It's been great to watch co-writer/director Sean Baker grow as a filmmaker and The Florida Project shows that the 47-year-old is a fiercely original talent who has ultimately refined his craft. Coming off his comedy-drama Starlet, which evoked warm-tones with a great female-centered relationship at its core, and Tangerine, which revolved around transgender sex workers and was shot on an iPhone, The Florida Project is his smoothest, most laudable effort. It tells the story of multiple individuals through vignettes, showing the wonderment of youth in contrast with the hardships of being working poor and uncertain from where your next meal will come. In the background, DisneyWorld doubles as a place of refuge and an ultimate dead-end, a location I can envision some viewers groveling to see at some point during this 111-minute affair. But alas, this is a story of those too underprivileged to afford a meal at the corporate theme park, let alone a weekend pass.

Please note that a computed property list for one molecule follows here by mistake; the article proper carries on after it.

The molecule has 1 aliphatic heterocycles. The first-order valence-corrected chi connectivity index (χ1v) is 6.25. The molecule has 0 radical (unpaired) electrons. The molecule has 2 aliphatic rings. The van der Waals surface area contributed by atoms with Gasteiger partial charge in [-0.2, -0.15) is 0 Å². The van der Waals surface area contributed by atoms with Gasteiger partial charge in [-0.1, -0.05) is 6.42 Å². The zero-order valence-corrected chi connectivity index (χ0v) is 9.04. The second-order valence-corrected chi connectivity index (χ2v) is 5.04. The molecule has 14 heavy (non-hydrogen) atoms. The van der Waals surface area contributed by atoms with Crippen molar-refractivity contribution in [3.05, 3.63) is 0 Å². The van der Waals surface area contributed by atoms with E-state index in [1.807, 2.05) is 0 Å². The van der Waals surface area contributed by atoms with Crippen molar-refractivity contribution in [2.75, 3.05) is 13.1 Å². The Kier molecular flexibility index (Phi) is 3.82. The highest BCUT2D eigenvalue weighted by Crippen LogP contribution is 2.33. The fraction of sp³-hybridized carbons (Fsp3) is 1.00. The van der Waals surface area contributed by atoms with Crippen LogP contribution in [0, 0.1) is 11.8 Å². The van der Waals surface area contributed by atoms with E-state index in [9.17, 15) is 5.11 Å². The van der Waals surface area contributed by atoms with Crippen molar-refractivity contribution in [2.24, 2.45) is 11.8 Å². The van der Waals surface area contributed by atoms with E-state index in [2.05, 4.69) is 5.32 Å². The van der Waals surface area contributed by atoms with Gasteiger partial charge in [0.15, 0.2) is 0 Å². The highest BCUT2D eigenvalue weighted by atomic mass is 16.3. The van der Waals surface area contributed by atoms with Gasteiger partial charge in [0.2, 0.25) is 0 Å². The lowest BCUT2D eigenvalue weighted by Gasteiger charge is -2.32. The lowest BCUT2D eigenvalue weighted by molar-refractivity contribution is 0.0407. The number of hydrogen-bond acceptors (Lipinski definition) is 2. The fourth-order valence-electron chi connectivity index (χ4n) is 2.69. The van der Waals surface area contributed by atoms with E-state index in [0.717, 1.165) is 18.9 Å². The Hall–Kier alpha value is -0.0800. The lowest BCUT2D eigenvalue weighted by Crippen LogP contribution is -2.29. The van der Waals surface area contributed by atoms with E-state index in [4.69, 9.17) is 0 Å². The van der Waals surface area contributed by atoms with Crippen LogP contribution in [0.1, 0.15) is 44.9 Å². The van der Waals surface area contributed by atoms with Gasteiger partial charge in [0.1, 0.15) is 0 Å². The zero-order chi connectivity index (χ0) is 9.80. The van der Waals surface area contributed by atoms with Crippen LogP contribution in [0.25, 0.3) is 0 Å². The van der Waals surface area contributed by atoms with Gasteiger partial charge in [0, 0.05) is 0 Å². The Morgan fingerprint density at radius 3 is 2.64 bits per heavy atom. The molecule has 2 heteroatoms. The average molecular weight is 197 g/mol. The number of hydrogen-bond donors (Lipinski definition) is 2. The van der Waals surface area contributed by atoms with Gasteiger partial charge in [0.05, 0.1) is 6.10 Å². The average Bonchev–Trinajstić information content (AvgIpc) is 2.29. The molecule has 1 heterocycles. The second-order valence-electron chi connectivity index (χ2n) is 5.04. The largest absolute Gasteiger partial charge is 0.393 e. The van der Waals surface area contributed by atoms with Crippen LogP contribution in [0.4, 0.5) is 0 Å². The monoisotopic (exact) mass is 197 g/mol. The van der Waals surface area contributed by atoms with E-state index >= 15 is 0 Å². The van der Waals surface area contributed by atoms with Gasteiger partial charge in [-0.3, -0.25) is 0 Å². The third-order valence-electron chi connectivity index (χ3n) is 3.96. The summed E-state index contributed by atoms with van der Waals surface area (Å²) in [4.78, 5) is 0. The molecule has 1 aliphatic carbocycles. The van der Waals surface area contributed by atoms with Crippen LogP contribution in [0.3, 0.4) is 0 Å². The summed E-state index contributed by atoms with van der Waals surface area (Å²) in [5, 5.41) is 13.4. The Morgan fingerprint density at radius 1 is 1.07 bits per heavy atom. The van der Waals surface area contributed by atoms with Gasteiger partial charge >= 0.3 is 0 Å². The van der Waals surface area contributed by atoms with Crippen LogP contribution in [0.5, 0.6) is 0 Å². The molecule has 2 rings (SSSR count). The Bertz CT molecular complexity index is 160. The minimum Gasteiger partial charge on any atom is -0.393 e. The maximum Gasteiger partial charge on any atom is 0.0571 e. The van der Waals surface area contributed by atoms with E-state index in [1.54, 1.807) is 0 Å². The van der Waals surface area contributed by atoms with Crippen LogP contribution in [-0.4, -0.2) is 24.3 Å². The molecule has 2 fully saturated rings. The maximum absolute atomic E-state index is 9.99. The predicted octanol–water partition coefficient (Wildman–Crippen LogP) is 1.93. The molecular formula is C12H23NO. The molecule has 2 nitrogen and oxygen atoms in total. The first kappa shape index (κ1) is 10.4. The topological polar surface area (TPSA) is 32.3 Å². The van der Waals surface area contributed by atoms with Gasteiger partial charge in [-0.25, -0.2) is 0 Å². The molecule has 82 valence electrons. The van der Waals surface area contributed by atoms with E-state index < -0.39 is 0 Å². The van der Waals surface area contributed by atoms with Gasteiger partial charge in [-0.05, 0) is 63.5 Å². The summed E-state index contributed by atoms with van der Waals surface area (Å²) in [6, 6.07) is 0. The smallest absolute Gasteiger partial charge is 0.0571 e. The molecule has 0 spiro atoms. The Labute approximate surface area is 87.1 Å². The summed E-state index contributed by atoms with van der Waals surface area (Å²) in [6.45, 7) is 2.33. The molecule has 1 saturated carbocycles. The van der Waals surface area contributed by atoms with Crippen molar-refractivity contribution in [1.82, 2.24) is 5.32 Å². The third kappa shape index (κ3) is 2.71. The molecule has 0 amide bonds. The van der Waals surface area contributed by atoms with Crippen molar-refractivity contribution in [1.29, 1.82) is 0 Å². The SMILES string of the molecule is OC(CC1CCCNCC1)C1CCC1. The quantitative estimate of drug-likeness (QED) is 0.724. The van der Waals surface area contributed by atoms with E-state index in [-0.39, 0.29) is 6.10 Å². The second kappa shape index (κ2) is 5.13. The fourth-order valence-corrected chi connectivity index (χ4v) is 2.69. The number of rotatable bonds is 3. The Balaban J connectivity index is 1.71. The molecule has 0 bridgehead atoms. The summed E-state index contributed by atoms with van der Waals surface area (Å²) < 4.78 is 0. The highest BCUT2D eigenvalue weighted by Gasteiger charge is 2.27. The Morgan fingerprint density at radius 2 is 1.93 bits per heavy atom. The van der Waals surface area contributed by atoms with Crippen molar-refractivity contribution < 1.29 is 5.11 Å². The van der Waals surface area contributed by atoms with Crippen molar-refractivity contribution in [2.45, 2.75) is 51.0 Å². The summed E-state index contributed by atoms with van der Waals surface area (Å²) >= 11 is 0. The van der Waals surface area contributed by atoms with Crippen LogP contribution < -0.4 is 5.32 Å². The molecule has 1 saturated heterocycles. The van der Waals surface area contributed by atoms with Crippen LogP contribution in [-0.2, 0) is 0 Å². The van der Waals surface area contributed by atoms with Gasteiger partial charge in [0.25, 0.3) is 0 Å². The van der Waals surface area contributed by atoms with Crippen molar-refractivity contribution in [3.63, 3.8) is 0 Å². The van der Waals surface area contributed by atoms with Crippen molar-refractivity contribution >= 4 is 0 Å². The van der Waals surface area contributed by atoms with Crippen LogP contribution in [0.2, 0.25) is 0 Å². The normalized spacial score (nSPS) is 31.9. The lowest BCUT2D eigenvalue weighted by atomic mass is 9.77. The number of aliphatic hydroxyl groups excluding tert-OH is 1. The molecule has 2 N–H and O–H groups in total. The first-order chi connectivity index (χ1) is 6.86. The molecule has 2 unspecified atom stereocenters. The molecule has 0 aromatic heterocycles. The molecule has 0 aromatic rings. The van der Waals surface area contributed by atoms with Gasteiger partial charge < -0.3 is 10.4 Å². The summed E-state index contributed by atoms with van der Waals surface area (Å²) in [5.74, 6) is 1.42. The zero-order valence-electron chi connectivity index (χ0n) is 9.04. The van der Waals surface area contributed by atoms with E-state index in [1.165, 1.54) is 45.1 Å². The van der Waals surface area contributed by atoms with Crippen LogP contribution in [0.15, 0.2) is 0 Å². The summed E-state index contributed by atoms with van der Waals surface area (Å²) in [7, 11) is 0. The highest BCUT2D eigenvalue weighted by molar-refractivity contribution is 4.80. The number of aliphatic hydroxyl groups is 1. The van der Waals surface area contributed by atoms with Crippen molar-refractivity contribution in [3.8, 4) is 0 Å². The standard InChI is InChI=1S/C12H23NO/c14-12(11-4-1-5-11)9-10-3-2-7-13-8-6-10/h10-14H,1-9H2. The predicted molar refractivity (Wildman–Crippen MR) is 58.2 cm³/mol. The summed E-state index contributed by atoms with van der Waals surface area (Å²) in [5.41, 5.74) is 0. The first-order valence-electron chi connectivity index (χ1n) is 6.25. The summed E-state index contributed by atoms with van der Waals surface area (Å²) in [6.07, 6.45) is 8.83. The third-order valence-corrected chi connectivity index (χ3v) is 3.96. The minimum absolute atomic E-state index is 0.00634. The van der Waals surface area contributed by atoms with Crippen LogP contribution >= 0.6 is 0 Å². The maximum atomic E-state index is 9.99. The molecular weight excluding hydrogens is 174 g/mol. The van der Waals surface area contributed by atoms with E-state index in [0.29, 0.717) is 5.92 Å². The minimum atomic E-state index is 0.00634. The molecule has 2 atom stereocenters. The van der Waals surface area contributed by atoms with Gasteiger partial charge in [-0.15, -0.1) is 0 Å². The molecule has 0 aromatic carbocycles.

Despite his two previous pictures being accomplished on a micro-scale, while remaining aesthetically impressive, The Florida Project is Baker's most astute and conscious film. He remains marvelously non-partisan in positing conveniences or easy answers in the lives of these troubled individuals and their difficult situations. In the same ways he shows Halley's attentiveness in allowing Moonee to "splurge" on trinkets and costume jewelry at the dollar store, and her decision to allow her to eat pizza in bed and stay up a wee bit later than she probably should, he shows her failings as a parent. Her neglecting Moonee, along with her flaws and downright disregard for the wellbeing of her daughter, doesn't get lost in an intoxicating mix of pulsating fuchsias and deep purples that represent Orlando in the summertime. What gets avoided, however, are the conclusions he could easily conjure up himself.